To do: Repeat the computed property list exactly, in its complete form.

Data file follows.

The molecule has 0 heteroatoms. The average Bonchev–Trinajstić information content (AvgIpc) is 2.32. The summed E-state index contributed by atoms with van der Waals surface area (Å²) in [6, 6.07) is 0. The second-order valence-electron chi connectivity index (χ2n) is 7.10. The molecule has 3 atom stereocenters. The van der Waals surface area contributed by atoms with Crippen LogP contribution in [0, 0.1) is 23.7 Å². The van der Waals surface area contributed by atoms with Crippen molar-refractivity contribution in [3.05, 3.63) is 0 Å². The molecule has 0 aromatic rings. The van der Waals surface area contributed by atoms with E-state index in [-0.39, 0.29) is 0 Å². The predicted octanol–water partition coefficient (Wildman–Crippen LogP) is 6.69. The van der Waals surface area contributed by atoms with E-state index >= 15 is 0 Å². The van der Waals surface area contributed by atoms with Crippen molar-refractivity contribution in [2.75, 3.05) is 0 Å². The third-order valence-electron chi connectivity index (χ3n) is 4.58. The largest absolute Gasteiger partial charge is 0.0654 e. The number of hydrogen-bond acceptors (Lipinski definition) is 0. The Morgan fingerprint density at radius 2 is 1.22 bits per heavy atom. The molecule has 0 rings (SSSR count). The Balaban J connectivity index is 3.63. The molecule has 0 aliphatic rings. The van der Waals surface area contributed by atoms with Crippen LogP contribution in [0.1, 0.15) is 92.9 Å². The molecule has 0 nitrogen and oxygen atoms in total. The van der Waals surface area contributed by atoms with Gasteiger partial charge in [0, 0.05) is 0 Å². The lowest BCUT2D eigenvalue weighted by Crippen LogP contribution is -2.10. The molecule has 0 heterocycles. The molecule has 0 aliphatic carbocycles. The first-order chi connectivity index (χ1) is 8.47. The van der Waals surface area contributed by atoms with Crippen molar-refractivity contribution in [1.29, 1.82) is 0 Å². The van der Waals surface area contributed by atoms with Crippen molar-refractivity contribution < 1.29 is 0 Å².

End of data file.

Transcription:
The molecule has 0 heteroatoms. The average Bonchev–Trinajstić information content (AvgIpc) is 2.32. The summed E-state index contributed by atoms with van der Waals surface area (Å²) in [6, 6.07) is 0. The second-order valence-electron chi connectivity index (χ2n) is 7.10. The molecule has 3 atom stereocenters. The van der Waals surface area contributed by atoms with Crippen LogP contribution in [0, 0.1) is 23.7 Å². The van der Waals surface area contributed by atoms with Crippen molar-refractivity contribution in [3.05, 3.63) is 0 Å². The molecule has 0 aromatic rings. The van der Waals surface area contributed by atoms with E-state index in [-0.39, 0.29) is 0 Å². The predicted octanol–water partition coefficient (Wildman–Crippen LogP) is 6.69. The van der Waals surface area contributed by atoms with E-state index >= 15 is 0 Å². The van der Waals surface area contributed by atoms with Crippen molar-refractivity contribution in [2.75, 3.05) is 0 Å². The third-order valence-electron chi connectivity index (χ3n) is 4.58. The largest absolute Gasteiger partial charge is 0.0654 e. The number of hydrogen-bond acceptors (Lipinski definition) is 0. The Morgan fingerprint density at radius 2 is 1.22 bits per heavy atom. The molecule has 0 rings (SSSR count). The Balaban J connectivity index is 3.63. The molecule has 0 aliphatic rings. The van der Waals surface area contributed by atoms with Crippen LogP contribution in [0.1, 0.15) is 92.9 Å². The molecule has 0 nitrogen and oxygen atoms in total. The van der Waals surface area contributed by atoms with Gasteiger partial charge in [0, 0.05) is 0 Å². The lowest BCUT2D eigenvalue weighted by Crippen LogP contribution is -2.10. The molecule has 0 heterocycles. The molecule has 0 aliphatic carbocycles. The first-order chi connectivity index (χ1) is 8.47. The van der Waals surface area contributed by atoms with Crippen molar-refractivity contribution in [1.29, 1.82) is 0 Å². The van der Waals surface area contributed by atoms with Crippen molar-refractivity contribution < 1.29 is 0 Å².